GAMSAT doesn't provide as detailed statistic as one receives in the UCAT and GAMSAT scores are often combined with a university GPA and interview score.

Although for a competitive GAMSAT score, you should aim for being in the top 10% of test-takers. This can vary between different cohorts of students, with a score of 70 being a strong goal.

Is preparation for GAMSAT different to UCAT?

Medical students need to tailor their study approach for success in UCAT and GAMSAT, as both require distinct preparation. For the former, aspiring medics should focus on honing time management skills and critical thinking abilities through resources like question banks and practice tests.

Regarding preparing for GAMSAT, on the other hand, requires a more comprehensive understanding of scientific concepts along with reviewing Year 12 Physics and first year university Biology and Chemistry.

There’s also an emphasis put on essay writing techniques including addressing contemporary issues or adopting a personal narrative format. This is a significantly different aspect to the UCAT, which is only multi-choice questions. Especially for students with English as a second language, this is often the most difficult section in the GAMSAT to improve. Rather than focusing on improving skills related to timing which can be done within weeks to months, significantly improving writing and language skills can take a long period of time. 

In addition to this, GAMSAT is a style of test which is very independent from modern essay writing. As a time-pressured closed-book test, students are not able to use translation tools or any other external help, meaning that lots of practice is needed.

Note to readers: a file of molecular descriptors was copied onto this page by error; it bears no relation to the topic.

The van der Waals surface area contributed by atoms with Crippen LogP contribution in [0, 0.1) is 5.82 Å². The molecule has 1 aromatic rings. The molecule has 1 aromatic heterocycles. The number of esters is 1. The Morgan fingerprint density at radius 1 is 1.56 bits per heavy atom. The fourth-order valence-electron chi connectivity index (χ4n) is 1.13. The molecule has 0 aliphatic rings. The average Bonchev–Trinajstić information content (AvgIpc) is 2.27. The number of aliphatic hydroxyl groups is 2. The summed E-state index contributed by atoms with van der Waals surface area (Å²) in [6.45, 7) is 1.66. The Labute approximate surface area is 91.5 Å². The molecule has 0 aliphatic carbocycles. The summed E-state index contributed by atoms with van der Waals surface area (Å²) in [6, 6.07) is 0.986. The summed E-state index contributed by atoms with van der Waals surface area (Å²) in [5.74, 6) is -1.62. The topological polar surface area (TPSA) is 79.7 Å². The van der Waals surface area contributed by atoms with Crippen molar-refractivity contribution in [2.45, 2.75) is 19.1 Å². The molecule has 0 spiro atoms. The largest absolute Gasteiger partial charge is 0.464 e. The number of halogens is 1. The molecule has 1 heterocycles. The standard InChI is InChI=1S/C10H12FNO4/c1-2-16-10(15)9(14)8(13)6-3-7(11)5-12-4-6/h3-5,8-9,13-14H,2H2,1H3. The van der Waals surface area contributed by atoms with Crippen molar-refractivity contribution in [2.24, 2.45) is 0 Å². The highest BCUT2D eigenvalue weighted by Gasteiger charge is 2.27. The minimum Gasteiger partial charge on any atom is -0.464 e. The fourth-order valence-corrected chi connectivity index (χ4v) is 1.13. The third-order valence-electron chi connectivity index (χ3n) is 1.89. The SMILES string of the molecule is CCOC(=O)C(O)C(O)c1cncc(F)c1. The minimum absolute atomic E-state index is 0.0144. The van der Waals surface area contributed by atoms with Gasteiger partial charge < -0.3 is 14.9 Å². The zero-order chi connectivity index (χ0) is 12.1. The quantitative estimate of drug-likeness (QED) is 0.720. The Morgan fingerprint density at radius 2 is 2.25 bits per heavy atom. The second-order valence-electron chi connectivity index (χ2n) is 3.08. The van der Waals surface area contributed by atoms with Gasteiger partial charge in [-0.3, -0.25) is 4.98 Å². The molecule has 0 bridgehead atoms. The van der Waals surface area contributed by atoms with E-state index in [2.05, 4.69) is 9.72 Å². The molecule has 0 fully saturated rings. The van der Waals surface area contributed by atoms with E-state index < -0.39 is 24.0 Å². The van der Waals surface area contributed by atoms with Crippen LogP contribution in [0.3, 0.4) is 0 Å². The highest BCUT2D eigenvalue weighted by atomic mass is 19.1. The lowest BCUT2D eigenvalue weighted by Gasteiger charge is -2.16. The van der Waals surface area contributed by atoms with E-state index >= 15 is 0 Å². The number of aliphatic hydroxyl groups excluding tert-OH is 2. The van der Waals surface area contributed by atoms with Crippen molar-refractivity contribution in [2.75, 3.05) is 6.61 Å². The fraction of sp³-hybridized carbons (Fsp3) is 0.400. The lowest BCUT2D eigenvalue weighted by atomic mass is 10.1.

Further, whilst there is a set of pre-determined content for the science section of GAMSAT, it is different to usual tests that are undertaken in high school and university. Instead, there is less focus on the actual content, but rather using your understanding of content to answer problem solving questions. 

Thus thorough preparation is needed that reflects each test’s unique demands if successful results are sought after from these examinations. Each test has some very unique sections and associated demands, but with enough practice, these become second nature for many of our students.

Frequently asked questions

Do all Australian medical schools require UCAT?

No, not all of them, but a number of the of undergraduate medicine programs require you sitting the UCAT. Universities like Monash University, Curtin University and the University of New South Wales all use UCAT scores as part of their admissions process.

Check out our university UCAT cut-off scores guide to learn which medical schools you need the UCAT for.

Is UCAT one of the hardest tests?

The UCAT exam is thought to be one of the most challenging assessments due to its pressured time limits and how well it can separate those who qualify for medical school.

As such, effective preparation is the key to obtaining a score needed for medical school admission. Here at MedView Education, we understand that the process of the UCAT as well as applying to medical schools is not only complex and confusing but it’s more competitive than ever before!

We take med school admission to a new level through personalised admission support, application review, entrance exam and interview tutoring, and extracurricular mentoring for students in Australasia.

We understand that each student is different, so the services we provide are always personalised to your individual needs. Not sure where to start?Book a free consultation with our MedView advisors if you'd like more guidance on this process.